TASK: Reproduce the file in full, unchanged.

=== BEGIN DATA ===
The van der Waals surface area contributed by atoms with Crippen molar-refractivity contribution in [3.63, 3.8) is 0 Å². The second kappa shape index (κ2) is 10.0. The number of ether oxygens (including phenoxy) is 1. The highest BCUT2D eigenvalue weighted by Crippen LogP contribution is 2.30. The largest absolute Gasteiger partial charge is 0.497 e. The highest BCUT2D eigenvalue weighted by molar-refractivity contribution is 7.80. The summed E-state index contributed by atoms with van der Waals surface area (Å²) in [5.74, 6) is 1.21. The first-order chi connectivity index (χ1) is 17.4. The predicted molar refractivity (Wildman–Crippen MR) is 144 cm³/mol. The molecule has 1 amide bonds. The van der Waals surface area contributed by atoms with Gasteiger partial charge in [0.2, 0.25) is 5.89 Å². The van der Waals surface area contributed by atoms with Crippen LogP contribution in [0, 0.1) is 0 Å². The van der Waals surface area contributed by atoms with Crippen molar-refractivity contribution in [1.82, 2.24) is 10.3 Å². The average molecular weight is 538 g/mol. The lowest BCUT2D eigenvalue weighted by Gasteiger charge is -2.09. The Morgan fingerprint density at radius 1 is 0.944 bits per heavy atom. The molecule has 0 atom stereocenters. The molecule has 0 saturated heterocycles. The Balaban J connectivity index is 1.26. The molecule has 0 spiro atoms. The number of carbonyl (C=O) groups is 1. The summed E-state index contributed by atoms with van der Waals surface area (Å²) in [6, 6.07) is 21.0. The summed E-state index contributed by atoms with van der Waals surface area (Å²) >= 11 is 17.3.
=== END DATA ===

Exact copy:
The van der Waals surface area contributed by atoms with Crippen molar-refractivity contribution in [3.63, 3.8) is 0 Å². The second kappa shape index (κ2) is 10.0. The number of ether oxygens (including phenoxy) is 1. The highest BCUT2D eigenvalue weighted by Crippen LogP contribution is 2.30. The largest absolute Gasteiger partial charge is 0.497 e. The highest BCUT2D eigenvalue weighted by molar-refractivity contribution is 7.80. The summed E-state index contributed by atoms with van der Waals surface area (Å²) in [5.74, 6) is 1.21. The first-order chi connectivity index (χ1) is 17.4. The predicted molar refractivity (Wildman–Crippen MR) is 144 cm³/mol. The molecule has 1 amide bonds. The van der Waals surface area contributed by atoms with Gasteiger partial charge in [0.2, 0.25) is 5.89 Å². The van der Waals surface area contributed by atoms with Crippen LogP contribution in [0, 0.1) is 0 Å². The van der Waals surface area contributed by atoms with Crippen molar-refractivity contribution in [1.82, 2.24) is 10.3 Å². The average molecular weight is 538 g/mol. The lowest BCUT2D eigenvalue weighted by Gasteiger charge is -2.09. The Morgan fingerprint density at radius 1 is 0.944 bits per heavy atom. The molecule has 0 atom stereocenters. The molecule has 0 saturated heterocycles. The Balaban J connectivity index is 1.26. The molecule has 0 spiro atoms. The number of carbonyl (C=O) groups is 1. The summed E-state index contributed by atoms with van der Waals surface area (Å²) in [6, 6.07) is 21.0. The summed E-state index contributed by atoms with van der Waals surface area (Å²) >= 11 is 17.3.